B2B Data

Who, What, and Why – Yes, You Need Third-Party Data to Drive Your B2B Propensity Models

July 18, 2022

5 mins read

Regression Models feature image

Who, What, and Why – Yes, You Need Third-Party Data to Drive Your B2B Propensity Models

In B2B and B2C sales and marketing, regression analysis is used as a statistical technique to predict a given outcome, to act on in a proactive manner in the interest of the business. Here are two primary examples:

  1. Predict and target only those customers that will be most interested in learning about, or buying a specific product or service. This helps save the business money and time focusing only on relevant targets.
  2. Predict existing customers most likely to churn; then target those customers worth saving with special incentives to stay with the business. This is a very important use case today given the macro environment and the fact that it costs 5-10x the amount to acquire a new customer than it does to save one.

The output of regression models also provide detailed descriptions/profiles of the target audience, thus providing information that can be used to personalize the message – resulting in better response rates.

Most business analysts are somewhat familiar with Linear Regression. But, it’s Logistic Regression that allows us to compute propensities to buy and churn.

As a primer, let’s revisit Linear Regression and then compare it to Logistic Regression. We’ll use a B2C example at first since all of us can relate. Later, we’ll expand it to B2B.

Linear Regression

Linear Regression fits a straight line to a set of data observations – in this case, predicting Y based on observations of X. Values for Y can vary from negative to positive.

For example, if Y equals the number of Teslas sold, and X equals average household income for a zip code, the relationship found by the above regression tells us we will sell more Teslas in areas with higher household income.

Logistic Regression

Logistic Regression focuses on predicting the likelihood/probability/propensity of selling something – like a Tesla.

This graph plots customers that have, or have not, purchased Teslas against their Household Income. It then forces a non-linear/S-curve between 0 and 1 since propensities must be within that range.

The horizontal x-axis represents the income of people that have considered purchasing Teslas. The vertical y-axis serves two purposes – first, people that purchased a Tesla are coded as “1’s”; people that considered but didn’t buy Teslas are coded as “0’s”. Second, the propensity of purchasing is also plotted against the Y-axis.

As you can see, the model predicts the probability of buying a Tesla increases for people with higher household incomes. In this hypothetical case, a customer in income Bucket 4 has a 82% probability to buy a Tesla (refer to the dotted red line in the above graph).

We Want All The Data!

Regressions and Machine Learning (ML) can be used to create models that predict propensity. They can also use more than one predictive variable to predict something, i.e. there can be more than one “X-axis” variable. Adding additional important variables/features, increases the accuracy of model predictions.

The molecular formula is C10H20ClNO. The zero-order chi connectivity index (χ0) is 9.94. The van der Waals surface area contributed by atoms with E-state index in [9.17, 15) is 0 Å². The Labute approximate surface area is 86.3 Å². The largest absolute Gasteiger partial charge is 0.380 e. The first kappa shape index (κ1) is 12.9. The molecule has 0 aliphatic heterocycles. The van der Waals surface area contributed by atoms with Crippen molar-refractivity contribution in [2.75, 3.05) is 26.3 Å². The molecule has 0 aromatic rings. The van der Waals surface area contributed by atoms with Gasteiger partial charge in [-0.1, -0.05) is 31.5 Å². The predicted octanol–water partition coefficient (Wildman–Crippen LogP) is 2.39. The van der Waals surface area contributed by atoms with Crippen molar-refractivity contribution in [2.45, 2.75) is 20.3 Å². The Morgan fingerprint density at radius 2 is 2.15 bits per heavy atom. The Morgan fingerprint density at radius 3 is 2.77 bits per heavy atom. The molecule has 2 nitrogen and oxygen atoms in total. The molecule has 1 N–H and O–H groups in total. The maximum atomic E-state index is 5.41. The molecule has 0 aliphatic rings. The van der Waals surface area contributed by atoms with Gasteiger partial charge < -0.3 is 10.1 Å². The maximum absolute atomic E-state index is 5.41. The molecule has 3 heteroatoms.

For example, The Probability of Buying a Tesla is influenced by more than household income – the price of the Tesla, marital status, age, etc., can also help better our propensity predictions.

Now let’s turn to a good B2B exampleMost companies will want to determine the probability of an account making it into a company’s official sales pipeline (helps you know who to focus on). In this case, we can hypothesize that the Probability Of Becoming a Pipeline Opportunity (Demandbase calls this Pipeline Predict) is influenced by customer intent, number of website visits, company size, and technology install-base, etc.).

Data scientists might have some idea which variables/features will help predict who will become a Pipeline Opportunity, e.g., like the ones I’ve used above. But there could be many other, non-obvious variables/features that can also help with that prediction.

That’s why data scientists want to buy “ALL THE DATA” – and let their ML algorithms do the hard work to tell them which variables are important.

It’s almost always the case that the algorithms they use will find other variables/features they wouldn’t have already guessed are important.

As suggested above, aside from firmographics, newer categories of feature/variable categories are proving useful to data scientists.

Demandbase has worked with companies like Microsoft Azure, DocuSign and Adobe (to name a few) to provide the most extensive set of 3rd-party data available in these categories to support their internal data science efforts.


Does your ideal customer use specific competitive products? Demandbase covers over 18K technologies that may be installed at your prospective customers. We collect information on install-base from behind the firewall (e.g, social profiles, company job postings, etc.) and in front of the firewall (HTML and DNS derived).


We process ~20B domain signals per day for over 275K intent keywords. And the number of keywords increases daily as our existing customers add their own specific keywords to the global list. Trending intent is also supported and helps identify a surge in interest in semi-real-time so you don’t miss opportunities.

Additionally Demandbase recently announced the newly launched D2 Labs to deliver tailored account intelligence to customers with limited or no data science capabilities. Customers can now engage with Demandbase’s data experts and data scientists directly to turn their incomplete, inactionable data into revenue-generating insights.

So whether you need more data, or access to data and data science experts, Demandbase is here to help.

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